The 25th film in the Marvel Cinematic Universe (MCU), Shang-Chi and the Legend of the Ten Rings tells the titular character’s origin story, including how he comes to possess the also-titular legendary weapons, which eventually leads to an invitation to join the Avengers. This story is part of Phase 4 in the MCU chronology, and despite some issues around Chinese character names, it’s one of the strongest. Drawing on the mood and movement of six different martial arts styles, Shang-Chi unsurprisingly features the most captivating fight scenes in Phase 4 and some of the most memorable action sequences anywhere in the MCU. Simu Liu as Shang-Chi is joined by a phenomenal cast that includes Awkwafina, both Michelle Yeoh and Stephanie Hsu (who reunited the following year in Everything Everywhere All at Once), one of the handsomest men on the entire planet Tony Leung Chiu-wai, and Meng’er Zhang, who gets a sick post-credits sequence that suggests there’s a lot more of this story to come.
Chinese-born American filmmaker Lulu Wang wrote and directed this bilingual English-Mandarin film about a Chinese-American family who learn that their grandmother, Nai Nai, has terminal lung cancer. Following cultural beliefs, the family members decide not to share the diagnosis with Nai Nai, but plan a trip to China so they can reunite with her one last time. Partly autobiographical, the story was inspired by Wang’s lived experience, which she originally shared on her radio story “What You Don’t Know,” featured in an episode of This American Life. Both a melancholy comedy and a family drama, The Farewell is as much a character study as it is a cross-cultural survey, and stars Awkwafina as Billi Wang, Tzi Ma as her father Haiyan Wang, Diana Lin as her mother Lu Jian, and Zhao Shu-zhen as Nai Nai. At a glance, it might not seem to be the most festive film to watch during a celebratory season like the New Year, but it is a rewarding look at familial love, grief, and what it means to be alive.
Shadow is the most recent film by Zhang Yimou, director of stunningly beautiful films like Hero, House of Flying Daggers, and Curse of the Golden Flower. Part palace drama, part wuxia (martial arts) film, Shadow is especially distinctive for its visual design, inspired by Chinese ink brush painting, which is deceptively monochromatic: Rather than being shot in black and white, the film was shot in color with a subtle palette of warm grays. Zhang told South China Morning Post that he chose this palette because it expresses his understanding of humanity: “Humanity is not just black and white. It is like ink brush painting, which is something in between.” Set in the “Three Kingdoms” era, the plot involves a general, his wife, a royal decoy, and two kings, and is punctuated by disarmingly imaginative fight choreography.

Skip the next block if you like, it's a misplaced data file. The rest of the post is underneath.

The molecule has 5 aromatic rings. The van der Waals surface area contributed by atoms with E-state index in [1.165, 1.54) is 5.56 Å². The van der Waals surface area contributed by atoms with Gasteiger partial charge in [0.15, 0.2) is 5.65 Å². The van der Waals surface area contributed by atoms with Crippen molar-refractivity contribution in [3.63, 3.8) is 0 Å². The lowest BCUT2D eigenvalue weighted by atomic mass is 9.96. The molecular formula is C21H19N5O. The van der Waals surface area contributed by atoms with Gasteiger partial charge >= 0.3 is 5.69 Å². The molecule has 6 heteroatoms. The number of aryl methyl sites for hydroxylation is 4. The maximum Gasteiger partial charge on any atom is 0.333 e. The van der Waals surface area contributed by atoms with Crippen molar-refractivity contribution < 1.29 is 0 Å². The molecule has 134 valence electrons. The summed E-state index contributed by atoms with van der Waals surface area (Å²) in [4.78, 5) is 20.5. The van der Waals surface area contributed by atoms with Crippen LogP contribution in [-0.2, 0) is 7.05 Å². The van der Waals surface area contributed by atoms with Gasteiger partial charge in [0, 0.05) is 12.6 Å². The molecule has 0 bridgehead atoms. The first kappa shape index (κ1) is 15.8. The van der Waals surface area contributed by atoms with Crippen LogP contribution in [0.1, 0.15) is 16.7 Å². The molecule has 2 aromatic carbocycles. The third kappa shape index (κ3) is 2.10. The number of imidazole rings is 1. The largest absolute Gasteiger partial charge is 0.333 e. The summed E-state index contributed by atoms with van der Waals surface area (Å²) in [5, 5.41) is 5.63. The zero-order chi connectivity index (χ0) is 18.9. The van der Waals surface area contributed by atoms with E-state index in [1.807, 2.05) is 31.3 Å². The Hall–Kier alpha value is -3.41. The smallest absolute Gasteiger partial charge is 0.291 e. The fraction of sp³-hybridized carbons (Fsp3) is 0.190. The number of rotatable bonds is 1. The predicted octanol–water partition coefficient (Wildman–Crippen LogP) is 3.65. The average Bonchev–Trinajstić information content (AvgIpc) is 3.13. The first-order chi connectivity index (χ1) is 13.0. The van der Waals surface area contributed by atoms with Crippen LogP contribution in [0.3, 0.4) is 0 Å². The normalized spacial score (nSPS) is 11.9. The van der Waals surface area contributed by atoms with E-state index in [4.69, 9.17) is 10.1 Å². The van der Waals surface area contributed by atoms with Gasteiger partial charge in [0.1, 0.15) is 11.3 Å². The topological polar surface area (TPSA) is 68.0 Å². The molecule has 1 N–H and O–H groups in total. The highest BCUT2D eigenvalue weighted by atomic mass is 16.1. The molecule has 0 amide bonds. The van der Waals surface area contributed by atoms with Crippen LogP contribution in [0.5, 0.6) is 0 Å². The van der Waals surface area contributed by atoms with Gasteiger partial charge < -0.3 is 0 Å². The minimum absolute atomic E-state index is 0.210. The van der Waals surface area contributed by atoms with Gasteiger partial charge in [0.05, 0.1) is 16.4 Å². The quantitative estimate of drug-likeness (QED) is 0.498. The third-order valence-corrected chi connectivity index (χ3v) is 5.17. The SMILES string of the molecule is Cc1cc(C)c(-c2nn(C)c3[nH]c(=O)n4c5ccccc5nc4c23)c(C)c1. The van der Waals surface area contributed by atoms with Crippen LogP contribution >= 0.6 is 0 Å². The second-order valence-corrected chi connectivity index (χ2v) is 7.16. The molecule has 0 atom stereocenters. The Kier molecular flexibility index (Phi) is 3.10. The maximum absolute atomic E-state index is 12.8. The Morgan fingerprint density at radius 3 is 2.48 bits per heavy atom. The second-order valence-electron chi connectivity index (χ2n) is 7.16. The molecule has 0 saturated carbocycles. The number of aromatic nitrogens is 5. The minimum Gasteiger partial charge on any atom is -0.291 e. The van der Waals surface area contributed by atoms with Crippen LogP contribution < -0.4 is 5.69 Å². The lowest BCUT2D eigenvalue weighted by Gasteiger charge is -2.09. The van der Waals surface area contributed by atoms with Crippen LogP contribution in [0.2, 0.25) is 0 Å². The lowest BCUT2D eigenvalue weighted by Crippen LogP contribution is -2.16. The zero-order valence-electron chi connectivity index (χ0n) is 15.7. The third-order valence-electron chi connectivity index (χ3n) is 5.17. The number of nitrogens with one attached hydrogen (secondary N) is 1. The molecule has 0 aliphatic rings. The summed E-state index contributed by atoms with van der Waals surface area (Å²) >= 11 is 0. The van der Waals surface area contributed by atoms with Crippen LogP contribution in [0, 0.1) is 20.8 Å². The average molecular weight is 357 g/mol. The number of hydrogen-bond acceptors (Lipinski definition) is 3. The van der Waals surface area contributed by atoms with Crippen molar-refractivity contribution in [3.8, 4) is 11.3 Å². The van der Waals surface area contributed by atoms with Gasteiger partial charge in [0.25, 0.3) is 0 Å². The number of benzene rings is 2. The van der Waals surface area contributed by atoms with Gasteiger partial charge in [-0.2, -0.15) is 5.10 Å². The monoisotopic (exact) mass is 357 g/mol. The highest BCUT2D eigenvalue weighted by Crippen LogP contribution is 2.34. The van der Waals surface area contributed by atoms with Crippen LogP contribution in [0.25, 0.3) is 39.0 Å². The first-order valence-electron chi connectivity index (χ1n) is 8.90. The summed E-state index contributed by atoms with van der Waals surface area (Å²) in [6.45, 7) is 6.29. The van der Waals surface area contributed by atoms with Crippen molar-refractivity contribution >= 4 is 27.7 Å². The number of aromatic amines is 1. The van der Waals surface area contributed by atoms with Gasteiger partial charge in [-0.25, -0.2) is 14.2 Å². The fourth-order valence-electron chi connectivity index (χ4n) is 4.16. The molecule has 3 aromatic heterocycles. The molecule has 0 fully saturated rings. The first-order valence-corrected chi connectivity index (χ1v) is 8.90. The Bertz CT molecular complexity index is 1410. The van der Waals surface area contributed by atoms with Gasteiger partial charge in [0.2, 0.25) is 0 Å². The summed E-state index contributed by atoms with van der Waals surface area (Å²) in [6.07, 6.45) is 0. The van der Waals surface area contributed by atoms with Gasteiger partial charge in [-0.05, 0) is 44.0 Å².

There is a kaleidoscopic array of martial arts films, from classical fantasy like A Touch of Zen to hard-hitting realism like Enter the Dragon, woman-led science fiction like The Heroic Trio, and artful dramas like Crouching Tiger, Hidden Dragon. But no other martial arts film combines elaborate fight choreography with Looney Tunes cartoon-style special effects except Kung Fu Hustle. An action-comedy set in 1940s Shanghai that was co-written, directed, and produced by star Stephen Chow, Kung Fu Hustle has some of the most wildly inventive and hilarious moments in all of martial arts cinema—at least until Everything Everywhere All at Once. And brace yourself for the long-awaited sequel, confirmed to be coming soon!
新年快乐 (xīn nián kuài lè)! 新年快樂 (sun lin fai lok)! Happy New Year from The Mary Sue!
(featured image: A24)
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Aria Baci is a pop culture critic and comic book script writer who is as passionate about intersectional feminism as she is about science fiction. Her writing has appeared in Design*Sponge, Geeks OUT, and the Mine! comics anthology.